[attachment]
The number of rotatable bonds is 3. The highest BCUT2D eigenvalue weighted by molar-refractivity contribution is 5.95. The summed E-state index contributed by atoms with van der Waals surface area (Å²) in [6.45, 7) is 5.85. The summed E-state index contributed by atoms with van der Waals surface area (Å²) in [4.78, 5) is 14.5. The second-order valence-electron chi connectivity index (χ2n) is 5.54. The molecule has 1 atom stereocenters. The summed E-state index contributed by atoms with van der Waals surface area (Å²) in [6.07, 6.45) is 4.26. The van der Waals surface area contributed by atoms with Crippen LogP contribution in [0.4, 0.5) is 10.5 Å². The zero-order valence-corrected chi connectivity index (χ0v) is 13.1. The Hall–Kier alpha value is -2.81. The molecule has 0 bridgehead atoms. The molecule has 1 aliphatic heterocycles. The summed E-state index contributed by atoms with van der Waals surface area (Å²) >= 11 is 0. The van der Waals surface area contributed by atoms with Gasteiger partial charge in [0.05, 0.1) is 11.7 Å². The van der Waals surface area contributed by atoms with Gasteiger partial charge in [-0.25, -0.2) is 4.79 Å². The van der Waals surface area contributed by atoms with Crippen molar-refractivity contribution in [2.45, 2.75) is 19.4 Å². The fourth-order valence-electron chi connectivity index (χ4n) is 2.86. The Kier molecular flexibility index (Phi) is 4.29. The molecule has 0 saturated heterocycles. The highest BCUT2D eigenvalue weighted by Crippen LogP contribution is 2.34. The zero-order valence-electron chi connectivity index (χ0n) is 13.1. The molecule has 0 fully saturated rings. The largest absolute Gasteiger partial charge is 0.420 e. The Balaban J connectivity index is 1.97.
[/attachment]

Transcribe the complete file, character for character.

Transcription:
The number of rotatable bonds is 3. The highest BCUT2D eigenvalue weighted by molar-refractivity contribution is 5.95. The summed E-state index contributed by atoms with van der Waals surface area (Å²) in [6.45, 7) is 5.85. The summed E-state index contributed by atoms with van der Waals surface area (Å²) in [4.78, 5) is 14.5. The second-order valence-electron chi connectivity index (χ2n) is 5.54. The molecule has 1 atom stereocenters. The summed E-state index contributed by atoms with van der Waals surface area (Å²) in [6.07, 6.45) is 4.26. The van der Waals surface area contributed by atoms with Crippen LogP contribution in [0.4, 0.5) is 10.5 Å². The zero-order valence-corrected chi connectivity index (χ0v) is 13.1. The Hall–Kier alpha value is -2.81. The molecule has 0 bridgehead atoms. The molecule has 1 aliphatic heterocycles. The summed E-state index contributed by atoms with van der Waals surface area (Å²) >= 11 is 0. The van der Waals surface area contributed by atoms with Gasteiger partial charge in [0.05, 0.1) is 11.7 Å². The van der Waals surface area contributed by atoms with Gasteiger partial charge in [-0.25, -0.2) is 4.79 Å². The van der Waals surface area contributed by atoms with Crippen molar-refractivity contribution in [2.45, 2.75) is 19.4 Å². The fourth-order valence-electron chi connectivity index (χ4n) is 2.86. The Kier molecular flexibility index (Phi) is 4.29. The molecule has 0 saturated heterocycles. The highest BCUT2D eigenvalue weighted by Crippen LogP contribution is 2.34. The zero-order valence-electron chi connectivity index (χ0n) is 13.1. The molecule has 0 fully saturated rings. The largest absolute Gasteiger partial charge is 0.420 e. The Balaban J connectivity index is 1.97.